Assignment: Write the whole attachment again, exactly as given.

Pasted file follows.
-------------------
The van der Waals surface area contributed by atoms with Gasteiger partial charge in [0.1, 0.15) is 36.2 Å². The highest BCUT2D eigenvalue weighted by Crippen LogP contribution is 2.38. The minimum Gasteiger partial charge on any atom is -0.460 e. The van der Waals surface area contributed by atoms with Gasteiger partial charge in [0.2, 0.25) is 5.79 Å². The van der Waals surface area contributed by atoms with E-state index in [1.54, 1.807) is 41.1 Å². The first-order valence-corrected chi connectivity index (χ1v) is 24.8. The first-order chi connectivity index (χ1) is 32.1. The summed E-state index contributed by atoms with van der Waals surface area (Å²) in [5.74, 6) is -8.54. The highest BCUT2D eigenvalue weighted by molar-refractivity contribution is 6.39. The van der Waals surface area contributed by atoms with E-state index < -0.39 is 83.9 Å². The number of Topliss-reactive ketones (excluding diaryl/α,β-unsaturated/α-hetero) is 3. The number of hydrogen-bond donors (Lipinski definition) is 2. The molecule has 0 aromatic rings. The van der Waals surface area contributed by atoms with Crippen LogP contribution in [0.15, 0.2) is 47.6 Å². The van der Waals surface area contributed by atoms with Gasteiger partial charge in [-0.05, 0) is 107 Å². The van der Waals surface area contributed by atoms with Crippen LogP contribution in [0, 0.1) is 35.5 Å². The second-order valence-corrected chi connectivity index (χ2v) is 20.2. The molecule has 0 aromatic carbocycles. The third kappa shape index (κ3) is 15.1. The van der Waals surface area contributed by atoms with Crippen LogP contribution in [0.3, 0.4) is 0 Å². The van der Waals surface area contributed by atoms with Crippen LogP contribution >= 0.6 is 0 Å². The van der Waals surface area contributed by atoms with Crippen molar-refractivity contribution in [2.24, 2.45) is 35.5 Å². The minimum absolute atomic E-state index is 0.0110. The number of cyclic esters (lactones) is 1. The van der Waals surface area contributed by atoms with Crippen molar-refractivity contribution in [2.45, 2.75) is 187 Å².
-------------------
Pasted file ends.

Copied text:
The van der Waals surface area contributed by atoms with Gasteiger partial charge in [0.1, 0.15) is 36.2 Å². The highest BCUT2D eigenvalue weighted by Crippen LogP contribution is 2.38. The minimum Gasteiger partial charge on any atom is -0.460 e. The van der Waals surface area contributed by atoms with Gasteiger partial charge in [0.2, 0.25) is 5.79 Å². The van der Waals surface area contributed by atoms with E-state index in [1.54, 1.807) is 41.1 Å². The first-order valence-corrected chi connectivity index (χ1v) is 24.8. The first-order chi connectivity index (χ1) is 32.1. The summed E-state index contributed by atoms with van der Waals surface area (Å²) in [5.74, 6) is -8.54. The highest BCUT2D eigenvalue weighted by molar-refractivity contribution is 6.39. The van der Waals surface area contributed by atoms with E-state index < -0.39 is 83.9 Å². The number of Topliss-reactive ketones (excluding diaryl/α,β-unsaturated/α-hetero) is 3. The number of hydrogen-bond donors (Lipinski definition) is 2. The molecule has 0 aromatic rings. The van der Waals surface area contributed by atoms with Crippen LogP contribution in [0.15, 0.2) is 47.6 Å². The van der Waals surface area contributed by atoms with Gasteiger partial charge in [-0.05, 0) is 107 Å². The van der Waals surface area contributed by atoms with Crippen LogP contribution in [0, 0.1) is 35.5 Å². The second-order valence-corrected chi connectivity index (χ2v) is 20.2. The molecule has 0 aromatic carbocycles. The third kappa shape index (κ3) is 15.1. The van der Waals surface area contributed by atoms with Crippen LogP contribution in [0.3, 0.4) is 0 Å². The van der Waals surface area contributed by atoms with Crippen LogP contribution >= 0.6 is 0 Å². The van der Waals surface area contributed by atoms with Crippen molar-refractivity contribution in [2.24, 2.45) is 35.5 Å². The minimum absolute atomic E-state index is 0.0110. The number of cyclic esters (lactones) is 1. The van der Waals surface area contributed by atoms with Crippen molar-refractivity contribution in [2.45, 2.75) is 187 Å².